Brant Brown

From Wikipedia, the free encyclopedia
Jump to navigation Jump to search

Brant Brown
Los Angeles Dodgers – No. 37
Outfielder
Born: (1971-06-22) June 22, 1971 (age 47)
Porterville, California
Batted: Left Threw: Left
MLB debut
June 15, 1996, for the Chicago Cubs
Last MLB appearance
August 29, 2000, for the Chicago Cubs
MLB statistics
Batting average .247
Home runs 45
Runs batted in 146
Teams

Brant Michael Brown (born June 22, 1971) is a retired American professional baseball outfielder and current hitting coach for the Los Angeles Dodgers.

He played in Major League Baseball from 1996 through 2000 for the Chicago Cubs, Pittsburgh Pirates and Florida Marlins. He also played college baseball for the Fresno State Bulldogs.

Brown is currently the Assistant Hitting Coach with the Los Angeles Dodgers.

Playing career[edit]

Brown attended Monache High School in Porterville, California, and California State University, Fresno, where he played college baseball for the Fresno State Bulldogs baseball team.

The Chicago Cubs selected Brown in the third round, with the 81st overall selection, in the 1992 MLB Draft. In his first season, he had a .274 batting average for the Peoria Chiefs of the Class A Midwest League. The next year, he hit .342 with the Daytona Cubs of the Class A-Advanced Florida State League and the Orlando Cubs of the Class AA Southern League.

On June 15, 1996, Brown made his major league debut, hitting .304 in 69 at-bats that season.[1]

On June 18, 1998, Brown hit three home runs in two games.[2]

On September 23, 1998, the Cubs were in a tie with the New York Mets for the National League wild card with three games remaining. In a game against the Milwaukee Brewers that day, Chicago held a 7–5 lead in the bottom of the 9th inning, where Milwaukee loaded the bases with two out for Geoff Jenkins, who hit a long fly ball to Brown who proceeded to drop the ball, which then got past him, allowing three runs to score and giving the Brewers an 8–7 win. The Cubs then faced the San Francisco Giants in a one-game playoff to break the tie for the Wild Card, which the Cubs won.[3] He hit .291 with 14 home runs and 48 runs batted in (RBIs) on the 1998 season.[4]

After the 1998 season, the Cubs traded Brown to the Pittsburgh Pirates for Jon Lieber.[4]

Though primarily a left fielder, the Pirates had Brown open the season as their starting center fielder, although due to his struggles with the change, the Pirates replaced Brown in their starting lineup with José Guillén in May.[5] Brown hit .232 with 16 home runs and 58 RBIs with 114 strikeouts in 341 at bats for the Pirates in 1999.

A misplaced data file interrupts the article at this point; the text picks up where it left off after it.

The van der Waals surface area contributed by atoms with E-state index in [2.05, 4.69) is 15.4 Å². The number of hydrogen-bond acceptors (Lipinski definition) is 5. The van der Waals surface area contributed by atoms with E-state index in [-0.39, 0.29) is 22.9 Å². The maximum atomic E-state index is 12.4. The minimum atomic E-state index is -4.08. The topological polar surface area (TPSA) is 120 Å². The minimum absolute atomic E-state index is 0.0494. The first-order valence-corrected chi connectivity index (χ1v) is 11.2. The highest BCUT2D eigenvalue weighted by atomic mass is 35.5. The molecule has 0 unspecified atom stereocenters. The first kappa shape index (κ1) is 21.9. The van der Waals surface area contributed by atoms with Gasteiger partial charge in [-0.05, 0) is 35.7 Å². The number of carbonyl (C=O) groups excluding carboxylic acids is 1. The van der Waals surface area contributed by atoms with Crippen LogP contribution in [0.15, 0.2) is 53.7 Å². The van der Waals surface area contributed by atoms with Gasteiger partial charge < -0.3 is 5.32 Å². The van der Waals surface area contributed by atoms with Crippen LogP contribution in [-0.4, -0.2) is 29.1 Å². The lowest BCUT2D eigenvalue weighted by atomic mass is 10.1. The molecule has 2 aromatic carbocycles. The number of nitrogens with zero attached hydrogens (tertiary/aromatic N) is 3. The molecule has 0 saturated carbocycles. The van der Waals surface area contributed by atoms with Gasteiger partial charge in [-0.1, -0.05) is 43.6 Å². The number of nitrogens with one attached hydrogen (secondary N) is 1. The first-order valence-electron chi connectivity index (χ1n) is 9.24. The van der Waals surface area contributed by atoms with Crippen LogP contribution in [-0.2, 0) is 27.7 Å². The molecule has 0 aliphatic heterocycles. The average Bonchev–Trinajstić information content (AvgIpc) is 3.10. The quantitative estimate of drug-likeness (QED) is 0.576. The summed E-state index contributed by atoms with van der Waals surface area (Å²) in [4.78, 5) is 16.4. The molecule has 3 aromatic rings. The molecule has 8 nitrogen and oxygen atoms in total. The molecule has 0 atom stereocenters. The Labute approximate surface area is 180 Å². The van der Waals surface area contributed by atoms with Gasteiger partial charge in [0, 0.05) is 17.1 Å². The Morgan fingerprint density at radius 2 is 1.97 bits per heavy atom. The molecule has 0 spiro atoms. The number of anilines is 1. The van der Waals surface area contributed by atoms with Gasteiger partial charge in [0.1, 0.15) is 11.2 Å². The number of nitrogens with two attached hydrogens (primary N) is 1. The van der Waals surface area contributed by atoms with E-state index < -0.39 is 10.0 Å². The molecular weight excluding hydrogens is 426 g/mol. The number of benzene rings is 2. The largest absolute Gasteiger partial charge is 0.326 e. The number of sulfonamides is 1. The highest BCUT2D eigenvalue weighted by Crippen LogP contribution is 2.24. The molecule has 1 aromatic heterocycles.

After the 1999 season, the Pirates traded Brown to the Florida Marlins for Bruce Aven.[6]

On June 9, 2000, Brown was involved in a three-team trade, in which he was sent to the Cubs, while Dave Martinez went to the Texas Rangers and the Marlins received Chuck Smith.[7] In August, the Cubs sent Brown to the Iowa Cubs of the Class AAA Pacific Coast League (PCL), replacing him with Ross Gload.[8]

Granted free agency after the 2000 season, Brown signed with the Brewers for the 2001 season. He played in the minor leagues for the Indianapolis Indians of the Class AAA International League[9] and the Memphis Redbirds of the PCL, the Class AAA affiliate of the St. Louis Cardinals.[10]

Brown then played for the Schaumburg Flyers of the Northern League, an independent baseball league, in 2003.[11]

Coaching career[edit]

After he retired as a player, Brown became a minor league hitting coach in the Rangers' organization. He spent the 2007 and 2008 seasons as the hitting coach for the Bakersfield Blaze of the Class A-Advanced California League.[12] In 2009, he joined the Frisco RoughRiders of the Class AA Texas League.[13] After three seasons with Frisco, he spent the 2012 season with the Round Rock Express of the PCL.

After the 2012 season, the Seattle Mariners hired Brown as their minor league outfield and baserunning coordinator.[14]

On December 1, 2017, he was hired by the Los Angeles Dodgers to share the dual role of Assistant Hitting Coach / Minor League Hitting Coordinator with Luis Ortiz.[15]

References[edit]

  1. ^ "Brant Brown Minor League Statistics & History - Baseball-Reference.com". Baseball-Reference.com. Retrieved December 3, 2014. 
  2. ^ "The Free Lance-Star – Google News Archive Search". google.com. Retrieved December 3, 2014. 
  3. ^ "Flashback #39: Brant Brown Game (1998)". cbslocal.com. Retrieved December 3, 2014. 
  4. ^ a b "Observer-Reporter – Google News Archive Search". google.com. Retrieved December 3, 2014. 
  5. ^ "Observer-Reporter – Google News Archive Search". google.com. Retrieved December 3, 2014. 
  6. ^ "Boca Raton News – Google News Archive Search". google.com. Retrieved December 3, 2014. 
  7. ^ "The Daily Reporter – Google News Archive Search". google.com. Retrieved December 3, 2014. 
  8. ^ "Sun Journal – Google News Archive Search". google.com. Retrieved December 3, 2014. 
  9. ^ "2001 Indianapolis Indians". Baseball-Reference.com. Retrieved December 3, 2014. 
  10. ^ "2001 Memphis Redbirds". Baseball-Reference.com. Retrieved December 3, 2014. 
  11. ^ "2003 Schaumburg Flyers". Baseball-Reference.com. Retrieved December 3, 2014. 
  12. ^ "Rangers announce 2008 Minor League staff". mlb.com. Retrieved December 3, 2014. 
  13. ^ "RoughRiders announce 2009 coaching staff". milb.com. Retrieved December 3, 2014. 
  14. ^ "Woodward, Brown join Mariners' farm system". Seattle Mariners. Retrieved December 3, 2014. 
  15. ^ Gurnick, Ken (December 1, 2017). "Brown, Ortiz hired as asst. hitting coaches". mlb.com. Retrieved December 1, 2017. 

External links[edit]